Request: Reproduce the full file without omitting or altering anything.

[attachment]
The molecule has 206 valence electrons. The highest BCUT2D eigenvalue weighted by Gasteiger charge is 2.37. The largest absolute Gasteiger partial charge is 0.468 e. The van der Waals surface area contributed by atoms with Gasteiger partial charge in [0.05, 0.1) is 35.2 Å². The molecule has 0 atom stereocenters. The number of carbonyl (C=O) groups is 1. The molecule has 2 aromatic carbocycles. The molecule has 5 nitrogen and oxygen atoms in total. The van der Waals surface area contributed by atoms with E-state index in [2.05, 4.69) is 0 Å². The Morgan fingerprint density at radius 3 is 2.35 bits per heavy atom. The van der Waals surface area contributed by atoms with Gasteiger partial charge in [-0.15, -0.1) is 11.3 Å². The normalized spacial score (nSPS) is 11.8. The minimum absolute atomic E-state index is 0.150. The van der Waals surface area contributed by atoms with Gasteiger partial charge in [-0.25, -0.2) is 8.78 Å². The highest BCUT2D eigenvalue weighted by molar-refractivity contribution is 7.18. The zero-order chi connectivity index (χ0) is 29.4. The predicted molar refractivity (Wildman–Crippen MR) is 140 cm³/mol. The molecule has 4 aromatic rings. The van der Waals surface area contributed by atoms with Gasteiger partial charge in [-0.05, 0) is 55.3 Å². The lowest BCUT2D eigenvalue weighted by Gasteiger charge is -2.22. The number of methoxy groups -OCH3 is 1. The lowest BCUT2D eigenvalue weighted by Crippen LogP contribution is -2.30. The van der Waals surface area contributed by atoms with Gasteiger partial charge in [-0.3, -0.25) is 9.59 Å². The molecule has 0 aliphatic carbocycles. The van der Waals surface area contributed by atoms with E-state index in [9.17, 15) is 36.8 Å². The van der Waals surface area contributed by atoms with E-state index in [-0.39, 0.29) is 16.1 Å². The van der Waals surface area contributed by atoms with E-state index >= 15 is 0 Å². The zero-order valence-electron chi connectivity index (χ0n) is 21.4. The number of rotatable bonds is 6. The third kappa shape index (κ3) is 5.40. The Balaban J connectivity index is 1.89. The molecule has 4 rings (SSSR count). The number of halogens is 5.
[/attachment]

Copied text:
The molecule has 206 valence electrons. The highest BCUT2D eigenvalue weighted by Gasteiger charge is 2.37. The largest absolute Gasteiger partial charge is 0.468 e. The van der Waals surface area contributed by atoms with Gasteiger partial charge in [0.05, 0.1) is 35.2 Å². The molecule has 0 atom stereocenters. The number of carbonyl (C=O) groups is 1. The molecule has 2 aromatic carbocycles. The molecule has 5 nitrogen and oxygen atoms in total. The van der Waals surface area contributed by atoms with E-state index in [2.05, 4.69) is 0 Å². The Morgan fingerprint density at radius 3 is 2.35 bits per heavy atom. The van der Waals surface area contributed by atoms with Gasteiger partial charge in [-0.15, -0.1) is 11.3 Å². The normalized spacial score (nSPS) is 11.8. The minimum absolute atomic E-state index is 0.150. The van der Waals surface area contributed by atoms with Gasteiger partial charge in [-0.25, -0.2) is 8.78 Å². The highest BCUT2D eigenvalue weighted by molar-refractivity contribution is 7.18. The zero-order chi connectivity index (χ0) is 29.4. The predicted molar refractivity (Wildman–Crippen MR) is 140 cm³/mol. The molecule has 4 aromatic rings. The van der Waals surface area contributed by atoms with Gasteiger partial charge in [-0.05, 0) is 55.3 Å². The lowest BCUT2D eigenvalue weighted by Gasteiger charge is -2.22. The number of methoxy groups -OCH3 is 1. The lowest BCUT2D eigenvalue weighted by Crippen LogP contribution is -2.30. The van der Waals surface area contributed by atoms with Gasteiger partial charge in [-0.3, -0.25) is 9.59 Å². The molecule has 0 aliphatic carbocycles. The van der Waals surface area contributed by atoms with E-state index in [9.17, 15) is 36.8 Å². The van der Waals surface area contributed by atoms with E-state index in [-0.39, 0.29) is 16.1 Å². The van der Waals surface area contributed by atoms with E-state index >= 15 is 0 Å². The zero-order valence-electron chi connectivity index (χ0n) is 21.4. The number of rotatable bonds is 6. The third kappa shape index (κ3) is 5.40. The Balaban J connectivity index is 1.89. The molecule has 4 rings (SSSR count). The number of halogens is 5.